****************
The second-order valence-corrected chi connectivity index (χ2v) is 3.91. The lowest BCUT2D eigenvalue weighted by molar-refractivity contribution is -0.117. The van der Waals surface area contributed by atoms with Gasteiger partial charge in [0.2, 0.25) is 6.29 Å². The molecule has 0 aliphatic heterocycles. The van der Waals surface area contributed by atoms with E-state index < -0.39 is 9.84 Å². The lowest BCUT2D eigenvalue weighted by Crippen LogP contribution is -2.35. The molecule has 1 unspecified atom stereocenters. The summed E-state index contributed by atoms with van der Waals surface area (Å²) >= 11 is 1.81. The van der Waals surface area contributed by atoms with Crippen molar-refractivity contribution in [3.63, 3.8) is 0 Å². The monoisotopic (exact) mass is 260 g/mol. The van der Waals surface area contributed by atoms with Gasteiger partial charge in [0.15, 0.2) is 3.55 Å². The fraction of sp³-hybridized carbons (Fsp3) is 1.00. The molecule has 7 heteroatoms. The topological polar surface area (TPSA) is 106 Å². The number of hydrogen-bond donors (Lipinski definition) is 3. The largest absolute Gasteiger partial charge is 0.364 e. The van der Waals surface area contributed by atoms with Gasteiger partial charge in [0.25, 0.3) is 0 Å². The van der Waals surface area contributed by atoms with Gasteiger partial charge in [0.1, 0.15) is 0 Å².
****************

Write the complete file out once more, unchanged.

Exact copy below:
The second-order valence-corrected chi connectivity index (χ2v) is 3.91. The lowest BCUT2D eigenvalue weighted by molar-refractivity contribution is -0.117. The van der Waals surface area contributed by atoms with Gasteiger partial charge in [0.2, 0.25) is 6.29 Å². The molecule has 0 aliphatic heterocycles. The van der Waals surface area contributed by atoms with E-state index < -0.39 is 9.84 Å². The lowest BCUT2D eigenvalue weighted by Crippen LogP contribution is -2.35. The molecule has 1 unspecified atom stereocenters. The summed E-state index contributed by atoms with van der Waals surface area (Å²) >= 11 is 1.81. The van der Waals surface area contributed by atoms with Crippen molar-refractivity contribution in [3.63, 3.8) is 0 Å². The monoisotopic (exact) mass is 260 g/mol. The van der Waals surface area contributed by atoms with Gasteiger partial charge in [0.15, 0.2) is 3.55 Å². The fraction of sp³-hybridized carbons (Fsp3) is 1.00. The molecule has 7 heteroatoms. The topological polar surface area (TPSA) is 106 Å². The number of hydrogen-bond donors (Lipinski definition) is 3. The largest absolute Gasteiger partial charge is 0.364 e. The van der Waals surface area contributed by atoms with Gasteiger partial charge in [0.25, 0.3) is 0 Å². The van der Waals surface area contributed by atoms with Gasteiger partial charge in [0.1, 0.15) is 0 Å².